• The ocean crust, on the other hand, is composed of heavier silicates, i.e., Silica + Magnesium (Sima).
  • The crust covers about 1% of the Earth’s total volume.


  • The mantle is found beneath the crust and is approximately 2,900 km thick.
  • It takes up 84% of the Earth’s volume and contains approximately 66% of the Earth’s mass.
  • It is rich in iron and magnesium-rich silicate.
  • The temperature rises from 2,000 degrees Celsius to 40,000 degrees Celsius as one moves closer to the centre.
  • The high temperature causes the silicate material to relax without changing its properties.
  • The heat generated in the mantle region causes the material to be transferred in different directions, resulting in the formation of the Earth’s landscape. It also causes tectonic plate movement, which results in volcanic eruptions, earthquakes, seabed movement, and mountain formation.


  •  The Earth’s core is more like a furnace from which enormous heat and pressure flow out, creating the geothermal gradient.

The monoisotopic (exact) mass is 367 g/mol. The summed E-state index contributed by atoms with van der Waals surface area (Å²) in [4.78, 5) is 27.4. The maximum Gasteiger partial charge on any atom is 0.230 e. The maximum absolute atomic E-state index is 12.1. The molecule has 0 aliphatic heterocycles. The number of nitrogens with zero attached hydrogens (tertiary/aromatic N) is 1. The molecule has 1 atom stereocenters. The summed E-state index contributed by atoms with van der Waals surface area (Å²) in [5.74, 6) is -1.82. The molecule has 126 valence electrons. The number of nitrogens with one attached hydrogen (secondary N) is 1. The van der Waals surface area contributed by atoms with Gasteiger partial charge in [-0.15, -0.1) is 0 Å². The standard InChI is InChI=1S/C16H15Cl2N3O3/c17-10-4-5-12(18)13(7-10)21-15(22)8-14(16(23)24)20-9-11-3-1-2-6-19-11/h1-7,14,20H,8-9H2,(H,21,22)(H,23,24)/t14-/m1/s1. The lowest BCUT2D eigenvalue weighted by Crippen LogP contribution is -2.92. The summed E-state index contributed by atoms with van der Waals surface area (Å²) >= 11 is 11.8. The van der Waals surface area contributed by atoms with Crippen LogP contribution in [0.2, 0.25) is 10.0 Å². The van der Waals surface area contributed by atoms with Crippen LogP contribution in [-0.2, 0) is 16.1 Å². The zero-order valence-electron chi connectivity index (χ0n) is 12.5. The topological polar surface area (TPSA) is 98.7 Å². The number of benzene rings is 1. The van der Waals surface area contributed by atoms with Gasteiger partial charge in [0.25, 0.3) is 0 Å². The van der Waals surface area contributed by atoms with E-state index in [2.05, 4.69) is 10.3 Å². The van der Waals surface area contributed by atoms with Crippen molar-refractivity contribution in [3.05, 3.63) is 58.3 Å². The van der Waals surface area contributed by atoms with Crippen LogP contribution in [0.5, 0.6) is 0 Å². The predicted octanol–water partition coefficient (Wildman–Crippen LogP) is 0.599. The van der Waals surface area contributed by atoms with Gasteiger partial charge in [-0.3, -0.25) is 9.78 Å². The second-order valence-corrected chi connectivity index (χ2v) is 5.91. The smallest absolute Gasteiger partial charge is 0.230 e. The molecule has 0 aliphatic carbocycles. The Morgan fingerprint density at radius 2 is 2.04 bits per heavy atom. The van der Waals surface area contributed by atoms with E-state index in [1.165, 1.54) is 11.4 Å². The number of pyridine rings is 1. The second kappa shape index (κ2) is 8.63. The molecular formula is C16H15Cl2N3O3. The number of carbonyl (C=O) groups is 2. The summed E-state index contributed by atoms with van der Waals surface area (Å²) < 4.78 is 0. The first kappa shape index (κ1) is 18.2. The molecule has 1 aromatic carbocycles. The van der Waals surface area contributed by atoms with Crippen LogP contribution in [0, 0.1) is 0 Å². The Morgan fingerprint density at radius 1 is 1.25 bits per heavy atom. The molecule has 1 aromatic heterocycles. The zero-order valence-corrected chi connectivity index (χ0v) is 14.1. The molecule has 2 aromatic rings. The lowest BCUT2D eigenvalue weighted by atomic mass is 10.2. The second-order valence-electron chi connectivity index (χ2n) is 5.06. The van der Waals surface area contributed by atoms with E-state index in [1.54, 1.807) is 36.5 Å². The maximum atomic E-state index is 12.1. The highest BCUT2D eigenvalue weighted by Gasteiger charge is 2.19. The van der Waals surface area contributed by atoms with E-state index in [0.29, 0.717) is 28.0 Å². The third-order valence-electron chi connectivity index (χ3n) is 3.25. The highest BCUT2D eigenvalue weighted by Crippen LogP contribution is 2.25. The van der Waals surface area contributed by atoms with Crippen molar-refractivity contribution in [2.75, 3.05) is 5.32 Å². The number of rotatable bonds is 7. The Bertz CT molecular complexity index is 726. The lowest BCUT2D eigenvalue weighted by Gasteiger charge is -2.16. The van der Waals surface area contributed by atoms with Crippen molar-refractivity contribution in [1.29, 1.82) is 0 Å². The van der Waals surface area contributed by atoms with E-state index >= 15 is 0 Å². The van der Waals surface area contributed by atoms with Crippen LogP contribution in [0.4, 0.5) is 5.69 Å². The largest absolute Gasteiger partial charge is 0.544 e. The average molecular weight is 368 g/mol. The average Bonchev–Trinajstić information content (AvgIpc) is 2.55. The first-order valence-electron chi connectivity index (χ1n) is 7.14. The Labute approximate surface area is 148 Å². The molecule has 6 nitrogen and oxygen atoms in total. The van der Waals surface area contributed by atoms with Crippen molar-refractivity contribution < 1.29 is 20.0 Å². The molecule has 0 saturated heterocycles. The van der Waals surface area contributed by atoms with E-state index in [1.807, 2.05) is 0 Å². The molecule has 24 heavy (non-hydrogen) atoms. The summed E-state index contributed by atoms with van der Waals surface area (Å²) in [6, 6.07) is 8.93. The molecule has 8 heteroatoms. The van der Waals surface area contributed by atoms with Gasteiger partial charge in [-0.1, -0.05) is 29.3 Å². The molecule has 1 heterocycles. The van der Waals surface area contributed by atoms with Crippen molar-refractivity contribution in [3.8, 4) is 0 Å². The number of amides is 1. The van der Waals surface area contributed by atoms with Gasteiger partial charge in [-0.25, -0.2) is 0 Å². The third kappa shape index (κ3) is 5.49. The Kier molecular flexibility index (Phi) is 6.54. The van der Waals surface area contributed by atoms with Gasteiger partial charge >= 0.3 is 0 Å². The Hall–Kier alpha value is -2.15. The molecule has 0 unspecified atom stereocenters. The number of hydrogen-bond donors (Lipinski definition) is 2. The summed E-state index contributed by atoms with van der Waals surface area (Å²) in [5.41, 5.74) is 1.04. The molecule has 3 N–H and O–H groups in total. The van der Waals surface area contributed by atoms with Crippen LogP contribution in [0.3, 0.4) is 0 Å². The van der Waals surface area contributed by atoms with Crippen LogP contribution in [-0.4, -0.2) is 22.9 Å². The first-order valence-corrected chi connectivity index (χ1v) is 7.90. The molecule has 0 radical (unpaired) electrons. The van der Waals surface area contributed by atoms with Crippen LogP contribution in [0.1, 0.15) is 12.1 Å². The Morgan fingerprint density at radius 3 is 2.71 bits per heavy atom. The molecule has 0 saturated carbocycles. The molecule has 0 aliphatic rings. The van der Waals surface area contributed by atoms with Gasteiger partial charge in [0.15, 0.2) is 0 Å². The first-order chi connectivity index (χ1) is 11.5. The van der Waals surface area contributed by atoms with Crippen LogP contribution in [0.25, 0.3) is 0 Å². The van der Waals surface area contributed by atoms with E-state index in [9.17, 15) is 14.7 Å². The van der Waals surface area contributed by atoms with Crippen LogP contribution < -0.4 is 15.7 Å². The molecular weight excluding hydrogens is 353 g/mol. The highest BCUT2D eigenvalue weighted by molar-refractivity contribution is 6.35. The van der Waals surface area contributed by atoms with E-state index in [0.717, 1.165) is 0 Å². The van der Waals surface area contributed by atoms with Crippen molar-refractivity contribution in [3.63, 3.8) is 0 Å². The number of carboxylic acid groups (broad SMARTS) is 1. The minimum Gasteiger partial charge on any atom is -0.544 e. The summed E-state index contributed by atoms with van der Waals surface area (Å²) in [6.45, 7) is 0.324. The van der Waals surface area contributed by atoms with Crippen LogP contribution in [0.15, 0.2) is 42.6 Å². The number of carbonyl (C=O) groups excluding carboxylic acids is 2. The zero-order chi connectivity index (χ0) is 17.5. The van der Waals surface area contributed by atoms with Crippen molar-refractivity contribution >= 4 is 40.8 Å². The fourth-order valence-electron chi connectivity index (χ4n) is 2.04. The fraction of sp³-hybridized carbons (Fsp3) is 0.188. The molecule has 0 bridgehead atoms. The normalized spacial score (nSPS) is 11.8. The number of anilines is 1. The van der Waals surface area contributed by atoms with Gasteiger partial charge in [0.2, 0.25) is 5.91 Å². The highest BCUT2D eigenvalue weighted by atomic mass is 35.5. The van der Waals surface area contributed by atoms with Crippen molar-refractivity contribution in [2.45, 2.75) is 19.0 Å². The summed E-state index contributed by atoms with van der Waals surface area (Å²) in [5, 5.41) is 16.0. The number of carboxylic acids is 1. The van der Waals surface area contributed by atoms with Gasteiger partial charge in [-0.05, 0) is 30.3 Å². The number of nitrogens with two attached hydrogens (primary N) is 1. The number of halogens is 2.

• The core is made up of iron and nickel. 
  • The core is divided into two parts: the liquid outer core and the solid inner core. The Earth’s magnetic field is created and maintained by the churning of this liquid portion. The inner core, on the other hand, is extremely hot and a dense ball of iron. Inside this region, the density and pressure prevent the iron from melting.
  1. Rocks and Minerals

A rock is a mineral mixture that is tightly held together in a solid form. They occur in nature. They can be classified based on their formation into the following.

  1. Igneous rock is a type of rock formed by the solidification of lava or magma. Magma is formed by the melting of rocks found in the mantle or crust. It is classified into two types.